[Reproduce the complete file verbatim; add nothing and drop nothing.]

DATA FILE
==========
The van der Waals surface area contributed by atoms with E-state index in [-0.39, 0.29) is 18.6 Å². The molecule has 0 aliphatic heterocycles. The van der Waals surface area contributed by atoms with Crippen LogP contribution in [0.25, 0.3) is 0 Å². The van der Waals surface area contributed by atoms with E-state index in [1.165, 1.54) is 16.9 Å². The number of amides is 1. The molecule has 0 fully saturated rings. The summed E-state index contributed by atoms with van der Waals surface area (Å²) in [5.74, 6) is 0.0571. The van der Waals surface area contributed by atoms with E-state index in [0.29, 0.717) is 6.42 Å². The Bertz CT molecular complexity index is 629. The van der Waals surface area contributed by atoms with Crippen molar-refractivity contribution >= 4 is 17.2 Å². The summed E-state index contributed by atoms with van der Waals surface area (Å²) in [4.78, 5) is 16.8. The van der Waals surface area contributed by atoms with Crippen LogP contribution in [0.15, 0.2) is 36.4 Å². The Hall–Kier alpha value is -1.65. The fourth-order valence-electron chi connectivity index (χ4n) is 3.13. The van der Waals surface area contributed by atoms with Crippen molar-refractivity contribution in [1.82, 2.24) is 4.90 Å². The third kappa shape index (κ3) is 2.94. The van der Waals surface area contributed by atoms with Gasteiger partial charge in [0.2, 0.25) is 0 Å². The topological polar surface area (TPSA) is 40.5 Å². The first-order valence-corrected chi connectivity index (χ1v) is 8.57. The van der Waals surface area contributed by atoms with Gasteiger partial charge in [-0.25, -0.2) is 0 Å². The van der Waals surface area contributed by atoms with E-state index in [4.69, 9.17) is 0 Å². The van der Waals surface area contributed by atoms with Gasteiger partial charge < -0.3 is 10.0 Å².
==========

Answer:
The van der Waals surface area contributed by atoms with E-state index in [-0.39, 0.29) is 18.6 Å². The molecule has 0 aliphatic heterocycles. The van der Waals surface area contributed by atoms with Crippen LogP contribution in [0.25, 0.3) is 0 Å². The van der Waals surface area contributed by atoms with E-state index in [1.165, 1.54) is 16.9 Å². The number of amides is 1. The molecule has 0 fully saturated rings. The summed E-state index contributed by atoms with van der Waals surface area (Å²) in [5.74, 6) is 0.0571. The van der Waals surface area contributed by atoms with E-state index in [0.29, 0.717) is 6.42 Å². The Bertz CT molecular complexity index is 629. The van der Waals surface area contributed by atoms with Crippen molar-refractivity contribution >= 4 is 17.2 Å². The summed E-state index contributed by atoms with van der Waals surface area (Å²) in [4.78, 5) is 16.8. The van der Waals surface area contributed by atoms with Crippen LogP contribution in [0.15, 0.2) is 36.4 Å². The Hall–Kier alpha value is -1.65. The fourth-order valence-electron chi connectivity index (χ4n) is 3.13. The van der Waals surface area contributed by atoms with Crippen molar-refractivity contribution in [1.82, 2.24) is 4.90 Å². The third kappa shape index (κ3) is 2.94. The van der Waals surface area contributed by atoms with Gasteiger partial charge in [0.2, 0.25) is 0 Å². The topological polar surface area (TPSA) is 40.5 Å². The first-order valence-corrected chi connectivity index (χ1v) is 8.57. The van der Waals surface area contributed by atoms with Gasteiger partial charge in [-0.25, -0.2) is 0 Å². The van der Waals surface area contributed by atoms with E-state index in [4.69, 9.17) is 0 Å². The van der Waals surface area contributed by atoms with Gasteiger partial charge < -0.3 is 10.0 Å².